So many wonderful books to hand at the moment and so many I want to share with you all. Here are some more books that would delight me if I were given them and would make me love the giver even more. I am grouping these recommendations by publisher at the moment, the other day the books were from the British Library, today they all happen to be from Yale University Press.
First up, the Richard Burton diaries. I have already raved about them here so will not go into further rhapsodies except to say, once again, that they are utterly compelling and tell of a love which I think never died, though scandal, separation, drink, illness and conflict. I found them quite heartbreaking in the end. Out in paperback so a perfect present.
The Woman Reader by Belinda Jack. The story of women's reading habits across time and culture. This is not a book to be read in a sitting, best if read a chapter at a time and it is not just about modern writers or even 19th or 20th century writers, but covers hundreds of years of reading history. This book as a gift would signal that the giver knows you are a woman of discernment. What could be nicer?
E H Gombrich - A Little History of the World. In 1935 Gombrich, with a doctorate in Art History and no job, was asked to write a history of the world for younger readers. At only aged 26 the author completed the task in six weeks, which amazes me and Eine Kurz Wltgeschicte fur Junger Leser was published in Vienna to huge acclaim and is now available in over thirty languages.
Now this is for young readers. I have no idea of what age this could be recommended today. If I had this book when my children were younger I would have given it to them to read when they were about ten or eleven, even younger in Helen's case (my historian daughter) as she gobbled up books of all kinds. So I am hesitant to recommend how old your child should be before being given this book and you would need to know that he or she would appreciate it. I am appreciating it very much myself at the moment and am learning things about the Phoenicians and the Romans that have hitherto escaped my eagle eye. It is written with great charm, clarity and style and does not talk down in anyway. I simply love it. This is not a book which is going to be passed on but is joining the Random Bookshelves permanently.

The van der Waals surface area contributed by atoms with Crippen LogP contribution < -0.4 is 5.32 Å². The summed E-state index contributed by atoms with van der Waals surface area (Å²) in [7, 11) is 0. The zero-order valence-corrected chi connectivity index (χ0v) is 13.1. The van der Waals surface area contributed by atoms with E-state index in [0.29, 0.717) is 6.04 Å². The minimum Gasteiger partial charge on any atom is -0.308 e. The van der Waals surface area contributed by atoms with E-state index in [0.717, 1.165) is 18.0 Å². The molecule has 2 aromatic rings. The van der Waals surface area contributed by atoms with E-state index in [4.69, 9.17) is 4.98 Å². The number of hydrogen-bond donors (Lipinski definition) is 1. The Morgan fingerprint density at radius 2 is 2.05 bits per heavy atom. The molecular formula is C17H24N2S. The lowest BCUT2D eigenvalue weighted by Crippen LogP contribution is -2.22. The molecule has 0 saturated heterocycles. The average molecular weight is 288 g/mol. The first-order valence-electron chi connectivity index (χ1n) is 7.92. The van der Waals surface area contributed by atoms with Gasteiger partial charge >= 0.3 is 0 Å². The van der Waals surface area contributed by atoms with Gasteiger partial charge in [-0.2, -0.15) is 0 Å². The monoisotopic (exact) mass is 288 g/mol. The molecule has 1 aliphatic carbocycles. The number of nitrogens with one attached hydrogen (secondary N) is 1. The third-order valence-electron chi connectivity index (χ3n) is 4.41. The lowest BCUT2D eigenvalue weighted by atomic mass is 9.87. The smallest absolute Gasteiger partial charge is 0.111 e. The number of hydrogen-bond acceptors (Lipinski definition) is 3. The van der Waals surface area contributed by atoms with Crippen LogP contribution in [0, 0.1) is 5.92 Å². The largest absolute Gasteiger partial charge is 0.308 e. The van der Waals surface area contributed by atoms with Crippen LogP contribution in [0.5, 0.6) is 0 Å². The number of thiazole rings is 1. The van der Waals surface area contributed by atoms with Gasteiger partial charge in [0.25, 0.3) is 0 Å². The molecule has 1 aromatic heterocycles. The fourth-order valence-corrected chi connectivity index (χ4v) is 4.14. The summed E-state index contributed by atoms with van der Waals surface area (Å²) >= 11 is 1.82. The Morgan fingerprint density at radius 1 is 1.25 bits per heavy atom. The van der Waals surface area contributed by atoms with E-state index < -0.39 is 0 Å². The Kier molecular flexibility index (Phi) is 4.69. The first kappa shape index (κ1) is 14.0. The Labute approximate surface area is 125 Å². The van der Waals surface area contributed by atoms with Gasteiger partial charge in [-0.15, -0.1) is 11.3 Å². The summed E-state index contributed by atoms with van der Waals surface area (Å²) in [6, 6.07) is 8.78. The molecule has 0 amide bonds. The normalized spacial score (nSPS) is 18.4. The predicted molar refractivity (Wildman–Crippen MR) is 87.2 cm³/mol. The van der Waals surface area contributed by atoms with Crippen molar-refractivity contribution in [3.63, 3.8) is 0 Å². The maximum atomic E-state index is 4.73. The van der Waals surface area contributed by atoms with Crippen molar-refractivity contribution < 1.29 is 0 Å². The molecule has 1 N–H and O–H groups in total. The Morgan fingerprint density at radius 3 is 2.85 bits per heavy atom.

And, finally, the most glorious, sumptuous book which had me drooling when it arrived and uttering cries of joy as I turned the pages. Edwardian Opulence: British Art at the Dawn of the Twentieth Century edited by Angus Trumble and Andrea Wolk Rager. Here are a collection of Essays on The Soldier, the King and the Proconsuls, an Edwardian procession; The Glittering World: spectacle, luxury and desire in the Edwardian Age; The Ancien Regime; Victorians and Moderns and all illustrated with the most wonderful paintings and photographs. Superb paper that is smooth under one's stroking fingers, beautifully bound and reminding us all that we love our e-readers and our Kindles but nothing, absolutely nothing, replaces the sheer physical and sensual pleasure of reading a book such as this.
I can only recommend titles as presents from my point of view, being books that would give me such a thrill to be given. If you are lucky enough to receive any of these from loved ones then you know that they are kindred spirits.
My thanks to Yale University Press for sending me these books for review, particularly the last mentioned, Edwardian Opulence which I shall treasure always. For me it is a permanent Christmas present to have this in my library.